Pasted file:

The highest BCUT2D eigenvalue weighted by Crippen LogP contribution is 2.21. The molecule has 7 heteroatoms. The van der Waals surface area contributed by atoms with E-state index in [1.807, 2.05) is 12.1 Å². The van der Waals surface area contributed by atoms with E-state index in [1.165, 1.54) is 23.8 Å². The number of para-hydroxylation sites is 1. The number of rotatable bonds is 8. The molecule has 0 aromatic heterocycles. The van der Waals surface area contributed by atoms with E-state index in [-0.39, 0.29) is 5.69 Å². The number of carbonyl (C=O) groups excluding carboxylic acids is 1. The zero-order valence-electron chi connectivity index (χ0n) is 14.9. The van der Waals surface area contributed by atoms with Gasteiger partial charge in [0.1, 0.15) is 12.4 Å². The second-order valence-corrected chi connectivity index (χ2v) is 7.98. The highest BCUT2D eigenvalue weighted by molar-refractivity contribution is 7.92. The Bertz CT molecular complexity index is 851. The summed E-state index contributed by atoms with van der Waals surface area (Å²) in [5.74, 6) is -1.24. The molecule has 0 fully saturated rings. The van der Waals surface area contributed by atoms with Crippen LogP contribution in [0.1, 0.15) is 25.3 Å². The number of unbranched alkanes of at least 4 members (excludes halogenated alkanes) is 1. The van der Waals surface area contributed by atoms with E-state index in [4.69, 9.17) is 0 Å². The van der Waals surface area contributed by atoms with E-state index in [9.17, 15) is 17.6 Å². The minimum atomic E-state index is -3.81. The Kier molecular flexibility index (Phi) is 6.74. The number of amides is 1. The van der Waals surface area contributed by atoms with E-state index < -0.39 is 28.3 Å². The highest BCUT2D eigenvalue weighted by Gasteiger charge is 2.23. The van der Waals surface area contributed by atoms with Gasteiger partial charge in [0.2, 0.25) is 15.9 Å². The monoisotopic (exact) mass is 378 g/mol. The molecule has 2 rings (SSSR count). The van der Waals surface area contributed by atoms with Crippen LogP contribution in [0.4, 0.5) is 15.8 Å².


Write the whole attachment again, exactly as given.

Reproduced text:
The highest BCUT2D eigenvalue weighted by Crippen LogP contribution is 2.21. The molecule has 7 heteroatoms. The van der Waals surface area contributed by atoms with E-state index in [1.807, 2.05) is 12.1 Å². The van der Waals surface area contributed by atoms with E-state index in [1.165, 1.54) is 23.8 Å². The number of para-hydroxylation sites is 1. The number of rotatable bonds is 8. The molecule has 0 aromatic heterocycles. The van der Waals surface area contributed by atoms with E-state index in [-0.39, 0.29) is 5.69 Å². The number of carbonyl (C=O) groups excluding carboxylic acids is 1. The zero-order valence-electron chi connectivity index (χ0n) is 14.9. The van der Waals surface area contributed by atoms with Gasteiger partial charge in [0.1, 0.15) is 12.4 Å². The second-order valence-corrected chi connectivity index (χ2v) is 7.98. The highest BCUT2D eigenvalue weighted by molar-refractivity contribution is 7.92. The Bertz CT molecular complexity index is 851. The summed E-state index contributed by atoms with van der Waals surface area (Å²) in [5.74, 6) is -1.24. The molecule has 0 fully saturated rings. The van der Waals surface area contributed by atoms with Crippen LogP contribution in [0.1, 0.15) is 25.3 Å². The number of unbranched alkanes of at least 4 members (excludes halogenated alkanes) is 1. The van der Waals surface area contributed by atoms with E-state index in [4.69, 9.17) is 0 Å². The van der Waals surface area contributed by atoms with E-state index in [9.17, 15) is 17.6 Å². The minimum atomic E-state index is -3.81. The Kier molecular flexibility index (Phi) is 6.74. The number of amides is 1. The van der Waals surface area contributed by atoms with E-state index < -0.39 is 28.3 Å². The highest BCUT2D eigenvalue weighted by Gasteiger charge is 2.23. The van der Waals surface area contributed by atoms with Gasteiger partial charge in [0.2, 0.25) is 15.9 Å². The monoisotopic (exact) mass is 378 g/mol. The molecule has 2 rings (SSSR count). The van der Waals surface area contributed by atoms with Crippen LogP contribution in [0.4, 0.5) is 15.8 Å².